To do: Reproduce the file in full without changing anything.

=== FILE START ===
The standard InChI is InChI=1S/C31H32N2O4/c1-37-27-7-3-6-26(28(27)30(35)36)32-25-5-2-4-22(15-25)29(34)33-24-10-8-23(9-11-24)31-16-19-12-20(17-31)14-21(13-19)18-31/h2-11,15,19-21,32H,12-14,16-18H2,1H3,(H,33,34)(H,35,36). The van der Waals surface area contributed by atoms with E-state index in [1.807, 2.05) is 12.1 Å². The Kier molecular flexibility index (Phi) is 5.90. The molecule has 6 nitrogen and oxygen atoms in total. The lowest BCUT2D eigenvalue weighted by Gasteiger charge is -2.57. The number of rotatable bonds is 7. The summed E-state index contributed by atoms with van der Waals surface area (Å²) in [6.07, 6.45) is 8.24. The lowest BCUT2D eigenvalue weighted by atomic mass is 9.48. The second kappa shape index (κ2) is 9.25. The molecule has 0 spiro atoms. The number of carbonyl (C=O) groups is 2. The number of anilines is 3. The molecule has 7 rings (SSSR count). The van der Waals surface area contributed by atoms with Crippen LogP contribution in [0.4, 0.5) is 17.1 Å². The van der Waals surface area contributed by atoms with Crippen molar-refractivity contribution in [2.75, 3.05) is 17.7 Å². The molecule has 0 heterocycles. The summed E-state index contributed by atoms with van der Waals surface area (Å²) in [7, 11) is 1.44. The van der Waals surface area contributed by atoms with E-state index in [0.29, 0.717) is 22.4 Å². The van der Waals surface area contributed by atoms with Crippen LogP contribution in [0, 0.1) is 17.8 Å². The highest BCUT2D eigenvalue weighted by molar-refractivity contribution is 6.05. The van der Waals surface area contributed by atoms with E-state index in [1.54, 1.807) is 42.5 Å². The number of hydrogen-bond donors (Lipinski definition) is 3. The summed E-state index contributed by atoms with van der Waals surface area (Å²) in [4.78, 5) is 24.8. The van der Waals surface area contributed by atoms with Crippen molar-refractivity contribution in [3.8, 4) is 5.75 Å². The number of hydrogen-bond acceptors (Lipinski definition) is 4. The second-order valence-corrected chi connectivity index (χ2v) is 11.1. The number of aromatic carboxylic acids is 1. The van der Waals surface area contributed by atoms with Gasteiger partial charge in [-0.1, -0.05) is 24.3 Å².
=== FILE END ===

The standard InChI is InChI=1S/C31H32N2O4/c1-37-27-7-3-6-26(28(27)30(35)36)32-25-5-2-4-22(15-25)29(34)33-24-10-8-23(9-11-24)31-16-19-12-20(17-31)14-21(13-19)18-31/h2-11,15,19-21,32H,12-14,16-18H2,1H3,(H,33,34)(H,35,36). The van der Waals surface area contributed by atoms with E-state index in [1.807, 2.05) is 12.1 Å². The Kier molecular flexibility index (Phi) is 5.90. The molecule has 6 nitrogen and oxygen atoms in total. The lowest BCUT2D eigenvalue weighted by Gasteiger charge is -2.57. The number of rotatable bonds is 7. The summed E-state index contributed by atoms with van der Waals surface area (Å²) in [6.07, 6.45) is 8.24. The lowest BCUT2D eigenvalue weighted by atomic mass is 9.48. The second kappa shape index (κ2) is 9.25. The molecule has 0 spiro atoms. The number of carbonyl (C=O) groups is 2. The number of anilines is 3. The molecule has 7 rings (SSSR count). The van der Waals surface area contributed by atoms with Crippen LogP contribution in [0.4, 0.5) is 17.1 Å². The van der Waals surface area contributed by atoms with Crippen molar-refractivity contribution in [2.75, 3.05) is 17.7 Å². The molecule has 0 heterocycles. The summed E-state index contributed by atoms with van der Waals surface area (Å²) in [7, 11) is 1.44. The van der Waals surface area contributed by atoms with E-state index in [0.29, 0.717) is 22.4 Å². The van der Waals surface area contributed by atoms with Crippen LogP contribution in [0, 0.1) is 17.8 Å². The highest BCUT2D eigenvalue weighted by molar-refractivity contribution is 6.05. The van der Waals surface area contributed by atoms with E-state index in [1.54, 1.807) is 42.5 Å². The number of hydrogen-bond donors (Lipinski definition) is 3. The summed E-state index contributed by atoms with van der Waals surface area (Å²) in [4.78, 5) is 24.8. The van der Waals surface area contributed by atoms with Crippen molar-refractivity contribution in [3.8, 4) is 5.75 Å². The number of hydrogen-bond acceptors (Lipinski definition) is 4. The second-order valence-corrected chi connectivity index (χ2v) is 11.1. The number of aromatic carboxylic acids is 1. The van der Waals surface area contributed by atoms with Gasteiger partial charge in [-0.1, -0.05) is 24.3 Å².